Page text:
The iconic role of Holy Writ in secular society is greater than many people suppose. “The Bible says” is practically gospel because few people will check it out. I knew from my conversations with clergy, even as a teen, that few ministers had actually read their own foundation document the whole way through. That leaves them vulnerable to the “cloud of unknowing” whether something is biblical or not. The only way to find out is to sit down with the tome and start reading. Although today such sites as BibleGateway make reading the Good Book online remarkably easy, it’s still a commitment of many hours immersed in an arcane world and mind-numbing lists of who begat whom once upon a time. Examined closely, the Bible is an odd book as far as Holy Writ goes. The same applies to the scriptures of many world religions. Somewhere along the line someone decides that this book, or collection of palm leaves, or set of scrolls, has divine origins. And since world scripture is vast, there’s got to be something about Popes in there somewhere, for when the next end of the world scare comes along.
Far be it from me to question someone else’s demons, but every story has at least two sides. After reading Bob Cranmer and Erica Manfred’s The Demon of Brownsville Road: A Pittsburgh Family’s Battle wit Evil in Their Home, I have to wonder about the other side. I have no doubts that strange things happen behind closed doors. Indeed, the aspect of space, or location, has far more entanglements than our science allows. I don’t question the haunting described in the pages of this book—Bob Cranmer was once a prominent political figure in Pittsburgh and has the credibility that comes with elected office (or at least used to). What is open to question is the interpretation.
The Catholic tradition, which is involved here, does accept that a demon can infest a house. The way this account is laid out, however, is as a personal battle between Cranmer and the demon. The story is not unlike Amityville—family moves into house, discovers it’s haunted, and has to decide what to do about it. They call in a priest. From there the stories diverge. Cranmer’s family started experiencing various misfortunes. These were attributed to the demon. The story is strongly patriarchal; Bob Cranmer is a take-charge kind of guy and he alone can take on this fallen angel in the final instance. There are priests involved—including a prominent monsignor in Pittsburgh—but also clergy from other faith traditions and a paranormal investigation group from Penn State. Did the events happen as described? I don’t know. I wasn’t there.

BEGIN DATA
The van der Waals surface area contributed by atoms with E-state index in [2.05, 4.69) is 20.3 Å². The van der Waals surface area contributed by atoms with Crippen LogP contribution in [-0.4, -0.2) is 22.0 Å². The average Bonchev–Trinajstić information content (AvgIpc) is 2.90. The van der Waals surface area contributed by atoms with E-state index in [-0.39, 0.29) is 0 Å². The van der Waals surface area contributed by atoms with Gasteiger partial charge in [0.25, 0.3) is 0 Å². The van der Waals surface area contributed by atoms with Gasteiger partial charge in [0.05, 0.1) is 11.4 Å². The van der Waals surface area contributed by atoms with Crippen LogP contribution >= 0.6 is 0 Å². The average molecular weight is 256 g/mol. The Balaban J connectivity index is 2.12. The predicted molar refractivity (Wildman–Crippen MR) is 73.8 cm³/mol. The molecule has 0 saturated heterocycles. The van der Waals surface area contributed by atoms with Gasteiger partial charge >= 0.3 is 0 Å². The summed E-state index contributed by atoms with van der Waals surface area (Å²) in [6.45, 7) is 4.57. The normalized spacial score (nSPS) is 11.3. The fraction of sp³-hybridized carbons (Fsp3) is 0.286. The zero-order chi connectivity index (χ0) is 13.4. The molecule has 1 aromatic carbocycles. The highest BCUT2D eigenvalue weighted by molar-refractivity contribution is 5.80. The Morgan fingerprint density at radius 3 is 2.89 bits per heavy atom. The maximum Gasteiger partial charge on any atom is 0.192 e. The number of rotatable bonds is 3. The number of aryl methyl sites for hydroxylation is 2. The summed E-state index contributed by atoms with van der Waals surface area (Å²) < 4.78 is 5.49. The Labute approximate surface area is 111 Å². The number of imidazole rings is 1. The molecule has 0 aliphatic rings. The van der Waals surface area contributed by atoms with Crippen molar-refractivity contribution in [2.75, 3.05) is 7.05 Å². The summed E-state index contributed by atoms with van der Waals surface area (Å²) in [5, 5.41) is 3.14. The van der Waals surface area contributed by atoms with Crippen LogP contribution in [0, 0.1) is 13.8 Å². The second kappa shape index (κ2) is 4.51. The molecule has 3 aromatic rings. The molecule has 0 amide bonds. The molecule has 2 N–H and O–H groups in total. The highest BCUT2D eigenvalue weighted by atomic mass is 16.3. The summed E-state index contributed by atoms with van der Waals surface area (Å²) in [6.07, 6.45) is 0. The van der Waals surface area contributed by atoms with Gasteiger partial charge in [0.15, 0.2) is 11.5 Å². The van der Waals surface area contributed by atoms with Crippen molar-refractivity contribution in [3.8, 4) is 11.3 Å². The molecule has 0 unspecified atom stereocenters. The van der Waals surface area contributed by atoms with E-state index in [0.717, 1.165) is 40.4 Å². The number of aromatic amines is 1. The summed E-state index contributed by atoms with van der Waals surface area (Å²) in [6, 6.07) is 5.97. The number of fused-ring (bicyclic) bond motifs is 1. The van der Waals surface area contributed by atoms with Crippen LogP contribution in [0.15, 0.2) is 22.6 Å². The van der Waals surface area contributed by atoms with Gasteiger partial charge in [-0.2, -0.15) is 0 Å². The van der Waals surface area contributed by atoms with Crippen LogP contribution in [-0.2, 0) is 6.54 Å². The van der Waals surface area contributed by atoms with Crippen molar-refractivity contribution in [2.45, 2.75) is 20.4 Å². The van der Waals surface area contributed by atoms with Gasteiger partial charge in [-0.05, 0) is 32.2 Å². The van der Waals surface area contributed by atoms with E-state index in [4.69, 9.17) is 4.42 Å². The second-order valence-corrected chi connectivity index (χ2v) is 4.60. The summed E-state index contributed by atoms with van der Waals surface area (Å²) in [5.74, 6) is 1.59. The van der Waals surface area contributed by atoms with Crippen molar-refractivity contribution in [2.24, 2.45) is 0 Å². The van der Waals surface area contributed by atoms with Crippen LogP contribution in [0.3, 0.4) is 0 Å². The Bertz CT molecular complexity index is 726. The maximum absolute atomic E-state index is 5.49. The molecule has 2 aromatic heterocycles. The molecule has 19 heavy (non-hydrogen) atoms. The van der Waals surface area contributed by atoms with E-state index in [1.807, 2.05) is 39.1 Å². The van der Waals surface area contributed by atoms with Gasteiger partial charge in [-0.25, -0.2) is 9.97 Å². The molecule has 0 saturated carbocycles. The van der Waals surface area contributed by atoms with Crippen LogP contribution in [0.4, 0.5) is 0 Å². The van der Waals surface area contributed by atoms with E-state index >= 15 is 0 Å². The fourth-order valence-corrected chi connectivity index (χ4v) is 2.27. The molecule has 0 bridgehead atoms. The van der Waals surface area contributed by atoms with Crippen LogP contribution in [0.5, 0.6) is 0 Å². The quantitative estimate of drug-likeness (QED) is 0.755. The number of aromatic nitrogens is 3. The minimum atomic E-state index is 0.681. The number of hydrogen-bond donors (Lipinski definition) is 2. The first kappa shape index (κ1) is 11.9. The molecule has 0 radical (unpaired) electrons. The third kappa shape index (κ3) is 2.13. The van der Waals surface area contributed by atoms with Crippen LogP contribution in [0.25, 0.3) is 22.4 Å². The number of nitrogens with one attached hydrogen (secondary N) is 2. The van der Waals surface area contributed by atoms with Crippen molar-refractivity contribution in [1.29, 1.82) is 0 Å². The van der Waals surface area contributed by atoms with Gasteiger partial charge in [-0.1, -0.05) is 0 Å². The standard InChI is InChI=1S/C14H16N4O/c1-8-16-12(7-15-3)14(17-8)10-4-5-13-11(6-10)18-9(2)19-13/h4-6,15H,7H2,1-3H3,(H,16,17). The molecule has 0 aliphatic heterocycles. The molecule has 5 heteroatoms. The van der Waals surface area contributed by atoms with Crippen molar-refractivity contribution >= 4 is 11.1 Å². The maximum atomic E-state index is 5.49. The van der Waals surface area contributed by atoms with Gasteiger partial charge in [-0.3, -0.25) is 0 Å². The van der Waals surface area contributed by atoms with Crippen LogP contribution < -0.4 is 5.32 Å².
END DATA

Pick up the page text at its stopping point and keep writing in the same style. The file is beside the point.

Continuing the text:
A few things seem a little off here, though. A Catholic official stating that sex between married couples drives off demons? The discovery that the sins in this house stem from it being an illegal abortion clinic? That Native Americans murdered a family now buried on the property? The book doesn’t give documentation because it’s not that kind of book. Don’t get me wrong. I’m glad the Cranmer family finally found relief from the presence that was haunting their home. Even watching a movie like The Amityville Horror makes people uncomfortable because the idea is so scary—home is a sanctuary and when it’s invaded by an invisible (in this case sometimes visible) enemy it becomes a nightmare. The reader is left with the impression that it came down to a battle of wills and that of a former Republican politician was stronger than that of one of Satan’s minions. Some things, particularly in the climate these days, are difficult to believe.
Among those curious about exorcism, the name Fr. Gabriele Amorth requires no introduction. As “the Vatican’s chief exorcist” (a claim the book makes), Fr. Amorth was known for conducting many deliverances and for teaching a new generation of exorcists. Looking for an entryway into his perspective, I read An Exorcist Explains the Demonic: The Antics of Satan and His Army of Fallen Angels. That a priest in Rome should be conservative was no surprise. What was truly astounding about this account was how unquestioningly the exorcist accepted nearly everything to do with Roman Catholicism. His reading of the Bible is quite literal. His understanding of the Virgin Mary as the Mother of God offers no nuance. Demons are fallen angels and, somewhat surprisingly, he uses “Devil” and “demon” interchangeably. For a hierarchy so thoroughly parsed, this was a bit unexpected. Encountering these explanations, much of what I’d recently read in Matt Baglio’s The Rite made sense. Baglio’s protagonist studied in Rome when Fr. Amorth was still active.
Much of the book felt like a lecture from the 1950s. Sex, drugs, and rock-n-roll can all lead to demonic possession. And it turns out to be quite pervasive. Many people, saints and sinners alike, are possessed and don’t even know it. This is truly, according to the priest, a “world with devils filled.” The book begins with a Catholic, if literal, interpretation of Jesus’ role in the salvation of humankind (although the masculine pronoun is preferred throughout). Not only that, there’s no question that women can or should be exorcists. This is something that priests alone can handle. And he even goes far as to point to Eve (who literally existed, one gets the impression) as an example of how women are more easily tempted than men. Reading this brief tractate was like stepping back into a world that even antedates that of the Republican Party. Not decrying science, however, Fr. Amorth suggests medical explanations can account for some of what sufferers deem as possession. Those who think they are in trouble with demons should first go to a psychiatrist. If the problem can’t be solved, it’s time to call in the men in black.
Another area of concern is his outlook on other religions. African and East and South Asian belief systems are coded as possibly satanic. This universe is a strictly Catholic one. Having noted that, a strong undercurrent of love pervades the book. It’s clear that Fr. Amorth was a priest motivated by care for others. His theology may have been hopelessly medieval, but his heart was in the right place. And, if the accounts are to be believed, he was quite good at expelling literal demons. Some of the metaphorical ones, however, seem to have remained firmly in place.